What is happening with Achte/Neunte (and with the RIAA John Does) is they do not in fact have an actionable case (for several reasons, and the judge in his ruling cites jurisdiction as being just one of them). This end-run around due process is a desperate attempt to make a case, a case that cannot be made without the state lending a helping hand.
As I said, it is like the IRS getting a search warrant for every house in your neighborhood because they are *pretty sure* that one of you is cheating on your taxes, and if they can just be allowed to search everyone's house, they will be able to say who it is.
The litigant generally accomplishes this by producing an expert who claims that the IP address and timestamp is usually sufficient to identify the account holder. Which is true.
a) it is not a reliable way to identify the account holder, but I think we will have to agree to disagree on this point.
b) The account holder is not necessarily the alleged infringer, and does not have any more liability the swimming club does for the actions of the thief in the example you gave.
Just as several people were present at the swim club and any of them could have been the thief, an indeterminate number of people could have been using the IP address that was assigned to the account and knowing the identity of the account holder does not bring one any closer to knowing the actual user of the IP at a point in time than the address of the swim club helps us know the identity of the members using it at any point in time.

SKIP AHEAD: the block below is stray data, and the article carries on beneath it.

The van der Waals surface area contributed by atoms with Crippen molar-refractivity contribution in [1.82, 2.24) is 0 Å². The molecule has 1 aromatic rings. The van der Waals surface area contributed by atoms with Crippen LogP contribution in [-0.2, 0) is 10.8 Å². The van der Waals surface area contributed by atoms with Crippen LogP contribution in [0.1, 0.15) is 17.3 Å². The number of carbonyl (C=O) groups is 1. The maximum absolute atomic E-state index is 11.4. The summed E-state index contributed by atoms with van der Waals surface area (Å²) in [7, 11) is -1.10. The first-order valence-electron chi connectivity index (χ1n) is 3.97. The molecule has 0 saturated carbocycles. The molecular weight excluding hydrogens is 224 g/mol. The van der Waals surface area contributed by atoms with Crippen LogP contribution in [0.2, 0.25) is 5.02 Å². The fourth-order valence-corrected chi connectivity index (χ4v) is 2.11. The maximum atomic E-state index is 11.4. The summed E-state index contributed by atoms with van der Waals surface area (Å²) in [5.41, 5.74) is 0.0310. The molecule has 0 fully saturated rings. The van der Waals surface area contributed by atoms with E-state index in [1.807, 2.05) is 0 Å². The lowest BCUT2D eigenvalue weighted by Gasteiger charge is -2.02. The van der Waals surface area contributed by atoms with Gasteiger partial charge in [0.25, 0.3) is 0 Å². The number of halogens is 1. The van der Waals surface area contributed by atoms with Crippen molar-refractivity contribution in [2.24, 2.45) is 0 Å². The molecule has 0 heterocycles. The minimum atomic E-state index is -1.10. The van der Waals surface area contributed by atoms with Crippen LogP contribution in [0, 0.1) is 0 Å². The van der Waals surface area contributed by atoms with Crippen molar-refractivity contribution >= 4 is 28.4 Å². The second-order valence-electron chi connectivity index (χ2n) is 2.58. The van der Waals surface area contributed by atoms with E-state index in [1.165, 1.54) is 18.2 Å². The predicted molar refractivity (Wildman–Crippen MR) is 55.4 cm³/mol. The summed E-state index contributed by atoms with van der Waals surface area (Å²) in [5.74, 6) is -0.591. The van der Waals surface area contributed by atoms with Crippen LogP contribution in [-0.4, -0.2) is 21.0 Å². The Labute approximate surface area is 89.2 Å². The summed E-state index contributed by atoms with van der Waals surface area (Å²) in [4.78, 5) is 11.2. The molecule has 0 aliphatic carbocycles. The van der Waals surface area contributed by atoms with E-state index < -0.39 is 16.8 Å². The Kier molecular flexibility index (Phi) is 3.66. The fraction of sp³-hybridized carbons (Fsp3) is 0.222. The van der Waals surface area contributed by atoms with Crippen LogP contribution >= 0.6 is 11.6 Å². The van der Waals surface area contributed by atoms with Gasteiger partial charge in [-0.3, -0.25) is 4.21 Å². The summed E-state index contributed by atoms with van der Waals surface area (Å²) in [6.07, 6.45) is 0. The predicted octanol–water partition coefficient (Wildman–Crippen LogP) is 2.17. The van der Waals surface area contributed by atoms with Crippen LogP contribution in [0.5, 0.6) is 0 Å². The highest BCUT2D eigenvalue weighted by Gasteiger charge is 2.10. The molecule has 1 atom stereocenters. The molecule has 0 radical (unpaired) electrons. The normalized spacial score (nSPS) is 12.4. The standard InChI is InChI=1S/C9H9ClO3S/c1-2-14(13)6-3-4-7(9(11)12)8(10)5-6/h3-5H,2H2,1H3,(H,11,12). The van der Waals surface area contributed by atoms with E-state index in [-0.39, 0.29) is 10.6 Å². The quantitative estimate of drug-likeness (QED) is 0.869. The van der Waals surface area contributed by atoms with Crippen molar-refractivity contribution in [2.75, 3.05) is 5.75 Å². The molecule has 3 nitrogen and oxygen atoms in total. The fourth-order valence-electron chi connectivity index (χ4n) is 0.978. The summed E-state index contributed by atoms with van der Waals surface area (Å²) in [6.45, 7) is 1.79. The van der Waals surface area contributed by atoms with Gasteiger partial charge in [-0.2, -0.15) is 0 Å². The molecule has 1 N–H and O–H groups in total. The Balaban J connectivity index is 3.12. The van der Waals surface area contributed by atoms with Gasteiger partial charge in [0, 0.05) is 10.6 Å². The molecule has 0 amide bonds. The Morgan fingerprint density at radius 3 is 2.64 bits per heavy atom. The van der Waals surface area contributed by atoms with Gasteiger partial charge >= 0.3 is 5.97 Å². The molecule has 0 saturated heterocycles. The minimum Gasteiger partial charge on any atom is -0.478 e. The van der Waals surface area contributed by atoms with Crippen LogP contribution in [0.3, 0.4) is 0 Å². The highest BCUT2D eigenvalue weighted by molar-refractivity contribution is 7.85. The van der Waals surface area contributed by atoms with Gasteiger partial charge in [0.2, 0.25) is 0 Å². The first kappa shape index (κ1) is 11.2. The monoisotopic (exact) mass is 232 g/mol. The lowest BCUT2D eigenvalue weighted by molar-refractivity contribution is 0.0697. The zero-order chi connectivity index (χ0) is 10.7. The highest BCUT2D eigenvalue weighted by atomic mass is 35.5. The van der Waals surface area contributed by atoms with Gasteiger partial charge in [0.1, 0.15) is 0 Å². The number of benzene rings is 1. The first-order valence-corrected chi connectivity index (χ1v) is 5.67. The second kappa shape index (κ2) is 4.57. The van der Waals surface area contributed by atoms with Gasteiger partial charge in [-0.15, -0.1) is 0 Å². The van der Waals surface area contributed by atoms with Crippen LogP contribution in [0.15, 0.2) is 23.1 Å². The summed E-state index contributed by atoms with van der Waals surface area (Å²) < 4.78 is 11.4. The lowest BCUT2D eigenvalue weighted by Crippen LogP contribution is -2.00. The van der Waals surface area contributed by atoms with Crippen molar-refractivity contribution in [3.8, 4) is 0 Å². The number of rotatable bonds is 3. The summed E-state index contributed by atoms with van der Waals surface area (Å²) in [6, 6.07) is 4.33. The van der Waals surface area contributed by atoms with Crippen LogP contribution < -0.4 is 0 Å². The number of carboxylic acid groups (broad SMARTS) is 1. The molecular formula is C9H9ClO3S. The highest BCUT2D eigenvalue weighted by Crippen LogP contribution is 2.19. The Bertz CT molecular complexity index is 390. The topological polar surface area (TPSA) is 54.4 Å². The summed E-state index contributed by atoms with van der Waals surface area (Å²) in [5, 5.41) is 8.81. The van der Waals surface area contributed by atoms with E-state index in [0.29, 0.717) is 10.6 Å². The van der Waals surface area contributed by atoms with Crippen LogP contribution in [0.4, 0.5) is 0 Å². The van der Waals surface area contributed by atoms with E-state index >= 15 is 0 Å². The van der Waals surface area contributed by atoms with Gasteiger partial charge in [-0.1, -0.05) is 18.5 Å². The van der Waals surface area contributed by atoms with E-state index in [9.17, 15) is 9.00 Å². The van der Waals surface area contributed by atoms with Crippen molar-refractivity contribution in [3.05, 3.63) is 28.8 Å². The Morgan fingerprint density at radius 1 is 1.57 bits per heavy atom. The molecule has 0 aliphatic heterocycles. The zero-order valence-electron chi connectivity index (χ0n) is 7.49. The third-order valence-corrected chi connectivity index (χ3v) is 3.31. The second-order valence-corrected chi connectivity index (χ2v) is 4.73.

c) The crux of the matter is the very point that your reply avoids: the point I made about the judge weighing Constitutionally guaranteed 5th and 14th amendment rights to due process on one hand, and using state powers (and money, because hearing the case costs money) to provide a plaintiff a shortcut in their investigation on the other.
Don't know where your "subsidize" comment comes in.
Subsidy was not the best choice of words, I will find better ones: for want of having a case to begin with, the plaintiffs are asking the court to help them make their case.
And that is wrong. Plaintiffs are supposed to bring a case that has sufficient merit before the judicial process begins. They are not supposed to use judicial process as a fishing expedition, hoping to find merit along the way.